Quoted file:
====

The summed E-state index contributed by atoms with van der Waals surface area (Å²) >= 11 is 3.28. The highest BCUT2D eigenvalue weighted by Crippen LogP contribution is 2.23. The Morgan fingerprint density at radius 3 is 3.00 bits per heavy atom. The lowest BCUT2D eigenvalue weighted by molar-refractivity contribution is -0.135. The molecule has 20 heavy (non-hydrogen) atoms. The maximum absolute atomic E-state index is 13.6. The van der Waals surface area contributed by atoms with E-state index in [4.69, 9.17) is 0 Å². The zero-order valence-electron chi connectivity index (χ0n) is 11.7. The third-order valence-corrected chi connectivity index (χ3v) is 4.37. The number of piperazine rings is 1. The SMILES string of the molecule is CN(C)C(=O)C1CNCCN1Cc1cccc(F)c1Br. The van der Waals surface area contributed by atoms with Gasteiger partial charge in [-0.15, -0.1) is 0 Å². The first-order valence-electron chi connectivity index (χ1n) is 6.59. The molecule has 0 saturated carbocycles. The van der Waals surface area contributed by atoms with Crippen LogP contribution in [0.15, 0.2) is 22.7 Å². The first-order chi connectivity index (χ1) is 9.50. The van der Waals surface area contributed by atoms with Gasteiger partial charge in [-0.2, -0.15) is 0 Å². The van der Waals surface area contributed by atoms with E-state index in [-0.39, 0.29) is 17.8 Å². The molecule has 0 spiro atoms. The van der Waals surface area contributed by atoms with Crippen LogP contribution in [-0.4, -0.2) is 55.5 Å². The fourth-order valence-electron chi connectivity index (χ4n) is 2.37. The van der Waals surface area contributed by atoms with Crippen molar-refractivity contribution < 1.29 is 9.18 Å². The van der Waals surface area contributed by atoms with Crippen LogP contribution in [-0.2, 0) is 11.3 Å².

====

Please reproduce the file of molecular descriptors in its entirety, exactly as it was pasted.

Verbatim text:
The summed E-state index contributed by atoms with van der Waals surface area (Å²) >= 11 is 3.28. The highest BCUT2D eigenvalue weighted by Crippen LogP contribution is 2.23. The Morgan fingerprint density at radius 3 is 3.00 bits per heavy atom. The lowest BCUT2D eigenvalue weighted by molar-refractivity contribution is -0.135. The molecule has 20 heavy (non-hydrogen) atoms. The maximum absolute atomic E-state index is 13.6. The van der Waals surface area contributed by atoms with E-state index in [4.69, 9.17) is 0 Å². The zero-order valence-electron chi connectivity index (χ0n) is 11.7. The third-order valence-corrected chi connectivity index (χ3v) is 4.37. The number of piperazine rings is 1. The SMILES string of the molecule is CN(C)C(=O)C1CNCCN1Cc1cccc(F)c1Br. The van der Waals surface area contributed by atoms with Gasteiger partial charge in [-0.15, -0.1) is 0 Å². The first-order valence-electron chi connectivity index (χ1n) is 6.59. The molecule has 0 saturated carbocycles. The van der Waals surface area contributed by atoms with Crippen LogP contribution in [0.15, 0.2) is 22.7 Å². The first-order chi connectivity index (χ1) is 9.50. The van der Waals surface area contributed by atoms with Gasteiger partial charge in [-0.2, -0.15) is 0 Å². The van der Waals surface area contributed by atoms with E-state index in [-0.39, 0.29) is 17.8 Å². The molecule has 0 spiro atoms. The van der Waals surface area contributed by atoms with Crippen LogP contribution in [-0.4, -0.2) is 55.5 Å². The fourth-order valence-electron chi connectivity index (χ4n) is 2.37. The van der Waals surface area contributed by atoms with Crippen molar-refractivity contribution < 1.29 is 9.18 Å². The van der Waals surface area contributed by atoms with Crippen LogP contribution in [-0.2, 0) is 11.3 Å².